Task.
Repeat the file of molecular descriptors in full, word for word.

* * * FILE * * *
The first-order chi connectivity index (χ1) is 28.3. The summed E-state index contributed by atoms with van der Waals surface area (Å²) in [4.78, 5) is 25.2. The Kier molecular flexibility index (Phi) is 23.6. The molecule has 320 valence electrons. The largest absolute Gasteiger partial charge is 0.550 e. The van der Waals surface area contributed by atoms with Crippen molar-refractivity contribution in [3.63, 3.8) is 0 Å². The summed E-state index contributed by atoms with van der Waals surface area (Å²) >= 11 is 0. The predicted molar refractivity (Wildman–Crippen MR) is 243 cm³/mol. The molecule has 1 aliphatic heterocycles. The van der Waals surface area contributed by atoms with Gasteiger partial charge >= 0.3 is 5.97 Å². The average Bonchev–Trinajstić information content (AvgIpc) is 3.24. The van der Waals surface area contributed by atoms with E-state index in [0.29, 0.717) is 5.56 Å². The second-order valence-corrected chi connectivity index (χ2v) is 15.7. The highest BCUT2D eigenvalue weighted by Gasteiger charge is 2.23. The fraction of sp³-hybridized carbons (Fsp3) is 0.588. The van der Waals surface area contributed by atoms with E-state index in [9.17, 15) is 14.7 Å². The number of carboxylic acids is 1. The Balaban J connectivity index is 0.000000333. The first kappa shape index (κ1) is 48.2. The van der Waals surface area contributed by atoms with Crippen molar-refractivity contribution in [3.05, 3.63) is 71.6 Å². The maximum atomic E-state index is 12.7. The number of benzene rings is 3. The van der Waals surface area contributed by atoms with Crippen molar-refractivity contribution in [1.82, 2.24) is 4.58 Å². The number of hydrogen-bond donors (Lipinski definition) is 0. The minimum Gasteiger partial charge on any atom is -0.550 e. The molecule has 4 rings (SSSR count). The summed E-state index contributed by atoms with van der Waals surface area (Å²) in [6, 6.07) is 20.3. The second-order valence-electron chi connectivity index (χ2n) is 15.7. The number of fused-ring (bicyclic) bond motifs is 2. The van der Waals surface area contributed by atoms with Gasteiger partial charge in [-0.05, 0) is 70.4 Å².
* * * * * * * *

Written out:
The first-order chi connectivity index (χ1) is 28.3. The summed E-state index contributed by atoms with van der Waals surface area (Å²) in [4.78, 5) is 25.2. The Kier molecular flexibility index (Phi) is 23.6. The molecule has 320 valence electrons. The largest absolute Gasteiger partial charge is 0.550 e. The van der Waals surface area contributed by atoms with Crippen molar-refractivity contribution in [3.63, 3.8) is 0 Å². The summed E-state index contributed by atoms with van der Waals surface area (Å²) >= 11 is 0. The predicted molar refractivity (Wildman–Crippen MR) is 243 cm³/mol. The molecule has 1 aliphatic heterocycles. The van der Waals surface area contributed by atoms with Gasteiger partial charge >= 0.3 is 5.97 Å². The average Bonchev–Trinajstić information content (AvgIpc) is 3.24. The van der Waals surface area contributed by atoms with E-state index in [0.29, 0.717) is 5.56 Å². The second-order valence-corrected chi connectivity index (χ2v) is 15.7. The highest BCUT2D eigenvalue weighted by Gasteiger charge is 2.23. The fraction of sp³-hybridized carbons (Fsp3) is 0.588. The van der Waals surface area contributed by atoms with E-state index in [9.17, 15) is 14.7 Å². The number of carboxylic acids is 1. The Balaban J connectivity index is 0.000000333. The first kappa shape index (κ1) is 48.2. The van der Waals surface area contributed by atoms with Crippen molar-refractivity contribution in [3.05, 3.63) is 71.6 Å². The maximum atomic E-state index is 12.7. The number of benzene rings is 3. The van der Waals surface area contributed by atoms with Crippen molar-refractivity contribution in [1.82, 2.24) is 4.58 Å². The number of hydrogen-bond donors (Lipinski definition) is 0. The minimum Gasteiger partial charge on any atom is -0.550 e. The molecule has 4 rings (SSSR count). The summed E-state index contributed by atoms with van der Waals surface area (Å²) in [6, 6.07) is 20.3. The second-order valence-electron chi connectivity index (χ2n) is 15.7. The number of fused-ring (bicyclic) bond motifs is 2. The van der Waals surface area contributed by atoms with Gasteiger partial charge in [-0.05, 0) is 70.4 Å².